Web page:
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Religion and the public

The survey was simply supposed to profile the values of the American public for comparison with the values of an insurance company's policy owners. But it came up with unexpected signs of religious rsurgence among Americans. These call to the society and its leaders for a response in keeping with a heightened concern for moral issues.

It is especially on these issues that the survey found the majority of leaders out of touch with the public. It suggests that Ronald Reagan won the presidential election not so much for his "known and admired qualities" as for his success in "sounding a 'call to faith' in traditional American values."

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As long ago as the 1976 Republican convention, some Reagan supporters were minimizing such policy matters as defense and economic policy in favor of such moral or social issues as abortion, drugs, and pornography. Now some Reagan supporters are impatient with the decision of Congress and the administration to put the moral and social issues on the back burner while debating the economy.

According to the new survey, moral issues are likely to become increasingly important in the choice of future leaders. Disillusioned by lapses at the top in recent history, the American people look for moral leadership. They place "honest" ahead of "inteligence" or "competence" as the quality most sought in a president.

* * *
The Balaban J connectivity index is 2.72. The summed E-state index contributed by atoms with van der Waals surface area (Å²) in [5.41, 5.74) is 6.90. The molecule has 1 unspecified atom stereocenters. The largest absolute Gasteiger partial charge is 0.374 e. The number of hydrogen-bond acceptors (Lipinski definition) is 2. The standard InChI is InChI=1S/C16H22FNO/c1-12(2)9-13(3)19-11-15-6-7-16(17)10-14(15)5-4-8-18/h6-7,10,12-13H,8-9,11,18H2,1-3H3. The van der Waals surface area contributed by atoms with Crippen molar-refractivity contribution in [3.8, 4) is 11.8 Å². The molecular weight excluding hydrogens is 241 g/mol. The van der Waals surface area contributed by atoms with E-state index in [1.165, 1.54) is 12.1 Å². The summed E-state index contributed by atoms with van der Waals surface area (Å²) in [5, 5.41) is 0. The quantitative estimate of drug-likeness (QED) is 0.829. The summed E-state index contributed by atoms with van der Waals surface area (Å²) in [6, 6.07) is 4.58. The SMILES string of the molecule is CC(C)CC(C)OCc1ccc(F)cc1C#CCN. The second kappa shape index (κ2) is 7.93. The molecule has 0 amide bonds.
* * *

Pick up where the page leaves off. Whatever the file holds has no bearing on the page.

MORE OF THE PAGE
Little relationship was found between religious commitment and political conservatism. There was small difference between liberals and conservatives on conventional major political issues. The difference in outlook was more on moral questions and between the religious and nonreligious. Almost three-quarters of the religiously committed people opposed sexual relations between unmarried persons, for example, as contrasted with 11 percent of the religiously noncommitted.

Religious commitment was determined not in terms of denominational affiliation so much as through answers to a series of questions. According to the answers, 74 percent of Americans consider themselves religious; 75 percent frequently feel that God loves them; about one-half pray and attend religious services.

A quarter of the population over 14 years of age -- 45 million people -- we found to be "intensely religious." These are people who are active in their communities and who consider moral and religious issues the first-priority political concerns of their country.

"I never expect against as a social scientist to see anything as powerful in explaining so much of what Americans do," said the survey's director, John Pollock. "People are judging things in moral terms . . . they are using religion privately and in the public sphere."

This is encouraging news when so many analyses are being made of why Americans are as they are. Without question it is the values rooted in morality which should be the wellspring of America.

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